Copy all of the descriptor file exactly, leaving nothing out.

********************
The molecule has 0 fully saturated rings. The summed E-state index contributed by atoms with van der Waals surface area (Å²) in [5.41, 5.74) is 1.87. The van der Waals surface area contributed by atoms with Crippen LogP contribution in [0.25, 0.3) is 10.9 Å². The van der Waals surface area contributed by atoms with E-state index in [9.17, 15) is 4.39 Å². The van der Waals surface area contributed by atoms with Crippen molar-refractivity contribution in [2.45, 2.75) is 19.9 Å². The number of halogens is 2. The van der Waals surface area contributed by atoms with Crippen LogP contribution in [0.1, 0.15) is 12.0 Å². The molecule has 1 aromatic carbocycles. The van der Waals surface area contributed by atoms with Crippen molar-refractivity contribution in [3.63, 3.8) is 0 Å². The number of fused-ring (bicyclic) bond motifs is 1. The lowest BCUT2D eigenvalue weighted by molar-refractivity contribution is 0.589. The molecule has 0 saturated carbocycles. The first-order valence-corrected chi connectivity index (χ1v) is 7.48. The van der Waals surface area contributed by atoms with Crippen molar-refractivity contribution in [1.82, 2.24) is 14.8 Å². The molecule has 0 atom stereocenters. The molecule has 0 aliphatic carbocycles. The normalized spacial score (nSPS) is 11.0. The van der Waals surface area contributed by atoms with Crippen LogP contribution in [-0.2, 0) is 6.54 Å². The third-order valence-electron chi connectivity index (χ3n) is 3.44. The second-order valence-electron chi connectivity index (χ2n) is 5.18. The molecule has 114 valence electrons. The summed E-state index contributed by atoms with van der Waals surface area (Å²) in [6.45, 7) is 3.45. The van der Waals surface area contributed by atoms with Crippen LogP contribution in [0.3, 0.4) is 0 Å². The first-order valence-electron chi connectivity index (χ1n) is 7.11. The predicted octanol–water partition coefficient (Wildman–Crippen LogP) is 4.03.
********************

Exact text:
The molecule has 0 fully saturated rings. The summed E-state index contributed by atoms with van der Waals surface area (Å²) in [5.41, 5.74) is 1.87. The van der Waals surface area contributed by atoms with Crippen LogP contribution in [0.25, 0.3) is 10.9 Å². The van der Waals surface area contributed by atoms with E-state index in [9.17, 15) is 4.39 Å². The van der Waals surface area contributed by atoms with Crippen molar-refractivity contribution in [2.45, 2.75) is 19.9 Å². The number of halogens is 2. The van der Waals surface area contributed by atoms with Crippen LogP contribution in [0.1, 0.15) is 12.0 Å². The molecule has 1 aromatic carbocycles. The van der Waals surface area contributed by atoms with Crippen molar-refractivity contribution in [3.63, 3.8) is 0 Å². The number of fused-ring (bicyclic) bond motifs is 1. The lowest BCUT2D eigenvalue weighted by molar-refractivity contribution is 0.589. The molecule has 0 saturated carbocycles. The first-order valence-corrected chi connectivity index (χ1v) is 7.48. The van der Waals surface area contributed by atoms with Crippen molar-refractivity contribution in [1.82, 2.24) is 14.8 Å². The molecule has 0 atom stereocenters. The molecule has 0 aliphatic carbocycles. The normalized spacial score (nSPS) is 11.0. The van der Waals surface area contributed by atoms with Crippen LogP contribution in [-0.2, 0) is 6.54 Å². The third-order valence-electron chi connectivity index (χ3n) is 3.44. The second-order valence-electron chi connectivity index (χ2n) is 5.18. The molecule has 114 valence electrons. The summed E-state index contributed by atoms with van der Waals surface area (Å²) in [6.45, 7) is 3.45. The van der Waals surface area contributed by atoms with Crippen LogP contribution in [0.3, 0.4) is 0 Å². The first-order valence-electron chi connectivity index (χ1n) is 7.11. The predicted octanol–water partition coefficient (Wildman–Crippen LogP) is 4.03.